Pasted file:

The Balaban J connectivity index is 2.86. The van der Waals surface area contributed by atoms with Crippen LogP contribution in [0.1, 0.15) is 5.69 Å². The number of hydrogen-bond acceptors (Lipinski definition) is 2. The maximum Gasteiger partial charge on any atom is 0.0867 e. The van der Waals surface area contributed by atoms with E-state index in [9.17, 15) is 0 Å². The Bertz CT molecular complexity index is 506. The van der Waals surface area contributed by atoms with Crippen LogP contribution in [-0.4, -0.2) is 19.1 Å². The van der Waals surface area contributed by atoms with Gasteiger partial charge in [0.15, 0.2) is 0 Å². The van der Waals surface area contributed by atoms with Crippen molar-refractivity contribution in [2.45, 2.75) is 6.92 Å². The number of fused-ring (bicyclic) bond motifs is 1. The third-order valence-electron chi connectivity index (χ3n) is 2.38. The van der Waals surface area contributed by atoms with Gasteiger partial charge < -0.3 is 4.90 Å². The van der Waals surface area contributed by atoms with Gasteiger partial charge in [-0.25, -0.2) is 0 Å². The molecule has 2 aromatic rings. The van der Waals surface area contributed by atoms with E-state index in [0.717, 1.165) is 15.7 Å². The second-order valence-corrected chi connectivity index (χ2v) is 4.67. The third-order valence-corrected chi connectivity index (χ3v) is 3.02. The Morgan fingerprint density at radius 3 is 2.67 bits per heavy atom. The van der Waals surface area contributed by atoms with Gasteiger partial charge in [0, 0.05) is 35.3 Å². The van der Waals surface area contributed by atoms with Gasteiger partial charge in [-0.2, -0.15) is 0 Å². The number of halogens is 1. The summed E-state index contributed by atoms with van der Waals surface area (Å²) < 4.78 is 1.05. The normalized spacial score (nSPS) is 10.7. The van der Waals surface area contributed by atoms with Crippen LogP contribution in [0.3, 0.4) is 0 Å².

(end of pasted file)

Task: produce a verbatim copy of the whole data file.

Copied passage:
The Balaban J connectivity index is 2.86. The van der Waals surface area contributed by atoms with Crippen LogP contribution in [0.1, 0.15) is 5.69 Å². The number of hydrogen-bond acceptors (Lipinski definition) is 2. The maximum Gasteiger partial charge on any atom is 0.0867 e. The van der Waals surface area contributed by atoms with E-state index in [9.17, 15) is 0 Å². The Bertz CT molecular complexity index is 506. The van der Waals surface area contributed by atoms with Crippen LogP contribution in [-0.4, -0.2) is 19.1 Å². The van der Waals surface area contributed by atoms with Gasteiger partial charge in [0.15, 0.2) is 0 Å². The van der Waals surface area contributed by atoms with Crippen molar-refractivity contribution in [2.45, 2.75) is 6.92 Å². The number of fused-ring (bicyclic) bond motifs is 1. The third-order valence-electron chi connectivity index (χ3n) is 2.38. The van der Waals surface area contributed by atoms with Gasteiger partial charge < -0.3 is 4.90 Å². The van der Waals surface area contributed by atoms with Gasteiger partial charge in [-0.25, -0.2) is 0 Å². The molecule has 2 aromatic rings. The van der Waals surface area contributed by atoms with E-state index in [0.717, 1.165) is 15.7 Å². The second-order valence-corrected chi connectivity index (χ2v) is 4.67. The third-order valence-corrected chi connectivity index (χ3v) is 3.02. The Morgan fingerprint density at radius 3 is 2.67 bits per heavy atom. The van der Waals surface area contributed by atoms with Gasteiger partial charge in [0, 0.05) is 35.3 Å². The van der Waals surface area contributed by atoms with Gasteiger partial charge in [-0.2, -0.15) is 0 Å². The number of halogens is 1. The summed E-state index contributed by atoms with van der Waals surface area (Å²) < 4.78 is 1.05. The normalized spacial score (nSPS) is 10.7. The van der Waals surface area contributed by atoms with Crippen LogP contribution in [0.3, 0.4) is 0 Å².